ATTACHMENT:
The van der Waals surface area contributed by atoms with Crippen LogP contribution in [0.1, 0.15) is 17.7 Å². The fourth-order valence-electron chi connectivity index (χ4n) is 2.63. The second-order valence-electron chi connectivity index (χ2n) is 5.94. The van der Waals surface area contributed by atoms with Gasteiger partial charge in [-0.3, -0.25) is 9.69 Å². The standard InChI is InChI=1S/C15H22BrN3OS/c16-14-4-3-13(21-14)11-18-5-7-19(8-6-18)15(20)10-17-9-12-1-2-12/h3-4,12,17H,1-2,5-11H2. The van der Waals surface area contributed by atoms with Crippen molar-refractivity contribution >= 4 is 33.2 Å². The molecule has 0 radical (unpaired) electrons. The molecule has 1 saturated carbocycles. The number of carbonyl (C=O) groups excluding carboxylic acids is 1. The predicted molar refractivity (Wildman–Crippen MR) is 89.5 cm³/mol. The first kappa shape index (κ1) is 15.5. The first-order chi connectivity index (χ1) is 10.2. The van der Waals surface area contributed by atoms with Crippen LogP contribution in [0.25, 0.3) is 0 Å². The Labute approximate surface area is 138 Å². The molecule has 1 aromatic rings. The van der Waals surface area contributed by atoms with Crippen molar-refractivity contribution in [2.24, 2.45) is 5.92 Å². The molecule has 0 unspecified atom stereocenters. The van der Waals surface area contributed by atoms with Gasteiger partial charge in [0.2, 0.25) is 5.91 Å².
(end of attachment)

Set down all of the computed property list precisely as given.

The van der Waals surface area contributed by atoms with Crippen LogP contribution in [0.1, 0.15) is 17.7 Å². The fourth-order valence-electron chi connectivity index (χ4n) is 2.63. The second-order valence-electron chi connectivity index (χ2n) is 5.94. The van der Waals surface area contributed by atoms with Gasteiger partial charge in [-0.3, -0.25) is 9.69 Å². The standard InChI is InChI=1S/C15H22BrN3OS/c16-14-4-3-13(21-14)11-18-5-7-19(8-6-18)15(20)10-17-9-12-1-2-12/h3-4,12,17H,1-2,5-11H2. The van der Waals surface area contributed by atoms with Crippen molar-refractivity contribution >= 4 is 33.2 Å². The molecule has 0 radical (unpaired) electrons. The molecule has 1 saturated carbocycles. The number of carbonyl (C=O) groups excluding carboxylic acids is 1. The predicted molar refractivity (Wildman–Crippen MR) is 89.5 cm³/mol. The first kappa shape index (κ1) is 15.5. The first-order chi connectivity index (χ1) is 10.2. The van der Waals surface area contributed by atoms with Crippen LogP contribution in [0.25, 0.3) is 0 Å². The Labute approximate surface area is 138 Å². The molecule has 1 aromatic rings. The van der Waals surface area contributed by atoms with Crippen molar-refractivity contribution in [2.24, 2.45) is 5.92 Å². The molecule has 0 unspecified atom stereocenters. The van der Waals surface area contributed by atoms with Gasteiger partial charge in [0.2, 0.25) is 5.91 Å².